Getting started with the Linux command line

Let's dive into some of the more in-depth features of the Linux CLI

by Pete
Published: Updated: 14 minutes read

Awhile ago we started with 20 Linu commands for newbies to get you started with the Linux command line and it’s set of basic commands. Now, it’s time we dive a little deeper into the inner workings of the Linux CLI, what we can do with it and some simple hacks.

If you’re new to the Linux command line, it can be overwhelming to navigate the various commands and concepts. However, with a little bit of practice and understanding of the basics, you can unlock the powerful features of the command line and automate many tasks. In this blog post, we’ll dive into some of the more in-depth features and concepts of the Linux command line to help you become a Linux guru in no time.

Let’s get into it

Here are a few concepts and commands that are essential for an in-depth understanding of the command line. We’ll tie a few articles together but in structured way to keep you focused.

1
Accessing the Command Line

You can access the Linux command line in several ways depending on your distribution and environment:

  • Desktop Environment: If you’re using a graphical desktop environment, you can usually find a terminal emulator in the applications menu or launch bar. You can also use the keyboard shortcut Ctrl + Alt + T to open a terminal window.
  • Virtual Console: If you’re logged into your Linux machine locally, you can switch to a virtual console by pressing Ctrl + Alt + F1 through Ctrl + Alt + F6. This will take you to a text-based terminal interface where you can log in and use the command line.
  • SSH: If you’re accessing a remote Linux machine, you can use a secure shell (SSH) connection to access the command line interface. You can do this by using the ssh command in another terminal window or through an SSH client like PuTTY.

2
Navigating the file system

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Navigating the file system is a crucial aspect of working with the Linux command line. The file system is the hierarchical structure that organizes all the files and directories on your Linux system. Understanding how to navigate this structure is essential for finding and managing the files and directories you need.

The cd (change directory) command is the primary tool for navigating the file system. The cd command allows you to change the current working directory, which is the directory that you are currently in and where all commands are executed from. For example, cd / takes you to the root directory, the top level of the file system hierarchy, cd ~ takes you to your home directory, the directory with your username, and cd .. takes you up one directory level.

Another command that’s essential for navigating the file system is ls. The ls command lists the files and directories in the current directory. By default, ls displays the files and directories in a simple list format, but it has many options you can use to customize the output. For example, ls -l displays the files and directories in a long format that includes more details such as permissions, ownership, and timestamps.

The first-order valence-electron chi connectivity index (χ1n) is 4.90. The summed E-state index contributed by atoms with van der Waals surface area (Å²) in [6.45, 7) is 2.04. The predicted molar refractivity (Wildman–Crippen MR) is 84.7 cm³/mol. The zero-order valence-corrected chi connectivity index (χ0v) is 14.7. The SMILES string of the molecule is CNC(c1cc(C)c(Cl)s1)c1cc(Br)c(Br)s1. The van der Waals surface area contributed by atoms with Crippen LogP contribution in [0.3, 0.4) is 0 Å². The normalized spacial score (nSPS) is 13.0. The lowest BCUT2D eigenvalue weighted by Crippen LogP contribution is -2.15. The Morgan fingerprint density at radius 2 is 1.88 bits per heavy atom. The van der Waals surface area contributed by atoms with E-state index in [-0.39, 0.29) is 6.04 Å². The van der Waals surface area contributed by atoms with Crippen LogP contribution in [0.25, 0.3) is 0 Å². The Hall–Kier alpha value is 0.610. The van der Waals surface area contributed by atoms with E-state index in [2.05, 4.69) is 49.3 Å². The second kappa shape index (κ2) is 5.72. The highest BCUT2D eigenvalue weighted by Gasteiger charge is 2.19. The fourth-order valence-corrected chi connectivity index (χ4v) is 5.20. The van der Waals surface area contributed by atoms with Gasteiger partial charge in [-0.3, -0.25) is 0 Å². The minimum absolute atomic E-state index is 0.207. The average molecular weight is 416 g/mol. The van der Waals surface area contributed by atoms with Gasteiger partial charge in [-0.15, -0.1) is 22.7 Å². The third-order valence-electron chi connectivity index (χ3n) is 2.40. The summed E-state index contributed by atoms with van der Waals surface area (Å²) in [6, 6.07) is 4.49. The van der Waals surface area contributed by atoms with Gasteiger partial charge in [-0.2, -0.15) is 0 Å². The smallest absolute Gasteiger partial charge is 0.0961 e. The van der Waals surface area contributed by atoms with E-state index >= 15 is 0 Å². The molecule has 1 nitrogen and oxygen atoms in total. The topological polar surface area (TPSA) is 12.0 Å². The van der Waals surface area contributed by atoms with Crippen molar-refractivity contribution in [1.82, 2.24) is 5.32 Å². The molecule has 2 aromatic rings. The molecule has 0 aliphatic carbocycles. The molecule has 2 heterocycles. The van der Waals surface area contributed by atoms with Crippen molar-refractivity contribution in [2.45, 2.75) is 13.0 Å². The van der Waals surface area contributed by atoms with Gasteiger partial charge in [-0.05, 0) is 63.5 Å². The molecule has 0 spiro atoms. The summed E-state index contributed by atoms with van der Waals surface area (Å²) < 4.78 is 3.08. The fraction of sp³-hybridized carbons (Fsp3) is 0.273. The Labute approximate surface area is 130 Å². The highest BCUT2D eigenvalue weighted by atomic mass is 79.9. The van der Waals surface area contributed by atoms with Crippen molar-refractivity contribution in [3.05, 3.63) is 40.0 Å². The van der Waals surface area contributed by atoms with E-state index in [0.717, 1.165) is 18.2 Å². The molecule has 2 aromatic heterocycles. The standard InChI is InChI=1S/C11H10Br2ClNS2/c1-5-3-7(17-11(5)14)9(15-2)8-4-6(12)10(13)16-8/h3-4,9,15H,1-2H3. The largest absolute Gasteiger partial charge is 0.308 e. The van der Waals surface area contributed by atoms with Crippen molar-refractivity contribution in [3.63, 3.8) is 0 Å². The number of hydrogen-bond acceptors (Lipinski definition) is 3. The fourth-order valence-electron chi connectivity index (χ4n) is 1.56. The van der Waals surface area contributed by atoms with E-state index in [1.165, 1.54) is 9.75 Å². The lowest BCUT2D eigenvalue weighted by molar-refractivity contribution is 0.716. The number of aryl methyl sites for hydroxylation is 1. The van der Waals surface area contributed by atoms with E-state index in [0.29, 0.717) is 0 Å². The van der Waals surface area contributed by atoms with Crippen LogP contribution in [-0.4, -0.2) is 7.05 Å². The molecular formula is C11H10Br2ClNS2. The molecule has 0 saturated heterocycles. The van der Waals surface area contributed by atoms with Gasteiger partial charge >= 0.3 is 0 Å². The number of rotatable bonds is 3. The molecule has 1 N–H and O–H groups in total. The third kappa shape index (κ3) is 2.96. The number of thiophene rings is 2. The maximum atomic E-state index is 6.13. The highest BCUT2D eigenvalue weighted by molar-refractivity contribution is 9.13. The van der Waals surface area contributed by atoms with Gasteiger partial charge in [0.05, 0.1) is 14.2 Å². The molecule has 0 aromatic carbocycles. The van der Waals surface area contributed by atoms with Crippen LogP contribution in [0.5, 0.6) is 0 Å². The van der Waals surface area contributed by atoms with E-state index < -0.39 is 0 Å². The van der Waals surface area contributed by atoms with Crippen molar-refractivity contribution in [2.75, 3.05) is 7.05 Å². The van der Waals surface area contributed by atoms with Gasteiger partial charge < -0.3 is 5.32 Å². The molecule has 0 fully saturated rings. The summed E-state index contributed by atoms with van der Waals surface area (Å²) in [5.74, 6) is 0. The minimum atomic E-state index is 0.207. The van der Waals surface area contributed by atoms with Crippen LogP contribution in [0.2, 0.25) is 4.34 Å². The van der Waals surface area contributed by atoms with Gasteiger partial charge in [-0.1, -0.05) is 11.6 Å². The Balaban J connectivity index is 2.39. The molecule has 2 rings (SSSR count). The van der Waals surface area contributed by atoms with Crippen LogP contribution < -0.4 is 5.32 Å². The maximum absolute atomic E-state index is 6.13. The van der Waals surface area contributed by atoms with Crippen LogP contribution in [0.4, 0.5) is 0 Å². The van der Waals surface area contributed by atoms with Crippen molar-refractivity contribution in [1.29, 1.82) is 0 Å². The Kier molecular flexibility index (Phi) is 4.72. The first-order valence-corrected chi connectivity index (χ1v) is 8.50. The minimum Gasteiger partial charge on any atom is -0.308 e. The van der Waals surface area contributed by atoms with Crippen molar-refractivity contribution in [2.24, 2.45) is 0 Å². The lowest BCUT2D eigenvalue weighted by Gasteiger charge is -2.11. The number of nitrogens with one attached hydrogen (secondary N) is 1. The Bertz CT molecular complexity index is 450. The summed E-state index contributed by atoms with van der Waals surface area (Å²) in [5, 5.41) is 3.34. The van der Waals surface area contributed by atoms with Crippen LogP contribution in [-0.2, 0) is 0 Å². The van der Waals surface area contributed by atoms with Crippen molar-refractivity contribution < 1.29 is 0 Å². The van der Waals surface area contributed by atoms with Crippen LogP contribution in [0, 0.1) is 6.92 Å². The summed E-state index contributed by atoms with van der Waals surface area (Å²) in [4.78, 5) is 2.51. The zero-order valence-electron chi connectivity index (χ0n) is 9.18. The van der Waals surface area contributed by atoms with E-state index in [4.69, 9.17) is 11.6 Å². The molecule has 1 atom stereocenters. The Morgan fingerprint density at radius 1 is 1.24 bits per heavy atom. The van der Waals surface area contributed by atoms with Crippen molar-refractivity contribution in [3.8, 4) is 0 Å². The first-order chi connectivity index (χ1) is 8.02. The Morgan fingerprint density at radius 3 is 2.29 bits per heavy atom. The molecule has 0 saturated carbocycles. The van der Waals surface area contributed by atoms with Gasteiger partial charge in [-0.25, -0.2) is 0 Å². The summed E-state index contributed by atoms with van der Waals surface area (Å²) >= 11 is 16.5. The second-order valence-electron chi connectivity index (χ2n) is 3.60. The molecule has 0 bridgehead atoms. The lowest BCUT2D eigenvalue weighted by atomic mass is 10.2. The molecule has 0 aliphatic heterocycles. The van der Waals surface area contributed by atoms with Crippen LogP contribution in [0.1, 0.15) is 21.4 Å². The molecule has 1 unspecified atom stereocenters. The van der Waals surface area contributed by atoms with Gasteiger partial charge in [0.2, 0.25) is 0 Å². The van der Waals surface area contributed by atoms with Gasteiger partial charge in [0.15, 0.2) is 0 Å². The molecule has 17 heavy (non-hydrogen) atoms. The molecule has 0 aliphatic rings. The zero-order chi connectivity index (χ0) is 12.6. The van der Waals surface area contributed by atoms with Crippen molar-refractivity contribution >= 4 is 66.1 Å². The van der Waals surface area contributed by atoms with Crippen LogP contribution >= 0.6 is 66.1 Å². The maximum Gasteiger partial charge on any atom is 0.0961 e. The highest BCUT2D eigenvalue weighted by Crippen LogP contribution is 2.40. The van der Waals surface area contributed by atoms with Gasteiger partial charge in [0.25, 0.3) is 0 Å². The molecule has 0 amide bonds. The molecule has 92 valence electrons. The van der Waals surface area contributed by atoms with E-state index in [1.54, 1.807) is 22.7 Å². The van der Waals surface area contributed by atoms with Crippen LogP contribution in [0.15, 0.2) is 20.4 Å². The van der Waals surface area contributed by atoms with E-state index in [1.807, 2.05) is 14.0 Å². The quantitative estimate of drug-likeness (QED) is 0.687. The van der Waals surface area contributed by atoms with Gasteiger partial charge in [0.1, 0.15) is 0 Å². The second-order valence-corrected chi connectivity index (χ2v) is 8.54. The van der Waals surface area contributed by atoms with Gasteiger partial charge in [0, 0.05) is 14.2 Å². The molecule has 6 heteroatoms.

Another useful command for navigating the file system is pwd, which stands for “print working directory”. The pwd command displays the current working directory, which is useful for verifying your location in the file system.

The file command is also a useful tool, it help to determine the type of a file, whether it’s a text file, an image, or a binary file. You can use it to identify the type of a file by simply typing file filename, and it will return the type of file.

In addition to these commands, there are many other ways to navigate the file system, such as using tab completion, wildcards, and shortcuts. For example, by hitting the TAB key after typing the first few letters of a command, you can autocomplete the command name and avoid typing the full command. Using wildcards like * and ? allows you to match multiple files and directories at once. And using shortcuts like . for the current directory and .. for the parent directory can make it easier to navigate the file system.

In summary, understanding how to navigate the file system is essential for working with the Linux command line. The cd, ls, pwd, file and tree commands are key tools for navigating the file system and finding the files and directories you need. As a Linux guru, you should be familiar with these commands and their options, as well as other techniques for navigating the file system efficiently.

3
File and directory manipulation

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The mkdir command is used to create a new directory. For example, mkdir mydir will create a new directory called “mydir”. The touch command is used to create a new empty file. For example, touch myfile.txt will create a new file called “myfile.txt”.

The cp command is used to copy files and directories. For example, cp file1.txt file2.txt will create a copy of “file1.txt” named “file2.txt”. You can also use cp to copy a directory and its contents by using the -r option, which stands for “recursive.” For example, cp -r dir1 dir2 will create a copy of the “dir1” directory and all its contents, named “dir2”.

The mv command is used to move or rename files and directories. For example, mv file1.txt file2.txt will rename “file1.txt” to “file2.txt”. You can also use mv to move a file from one directory to another by specifying both the source file and the destination directory.

The rm command is used to delete files and directories. For example, rm file1.txt will delete the file “file1.txt”. When used with the -r option, it will recursively delete a directory and all its contents. For example, rm -r dir1 will delete the directory “dir1” and all its contents.

Another useful command for file and directory manipulation is the ln command, which creates a symbolic link, or alias, to a file or directory. A symbolic link is a special file that points to another file or directory and behaves as if it were the original file or directory. For example, ln -s file1.txt link1.txt creates a symbolic link named “link1.txt” that points to the file “file1.txt”.

In addition to these commands, there are many other options and techniques for file and directory manipulation, such as using wildcards, batch processing, and redirection. For example, using wildcards like * and ? allows you to manipulate multiple files and directories at once. Batch processing with commands like find and xargs can automate complex file and directory manipulation tasks. And redirection with commands like > and >> allows you to capture the output of a command and write it to a file.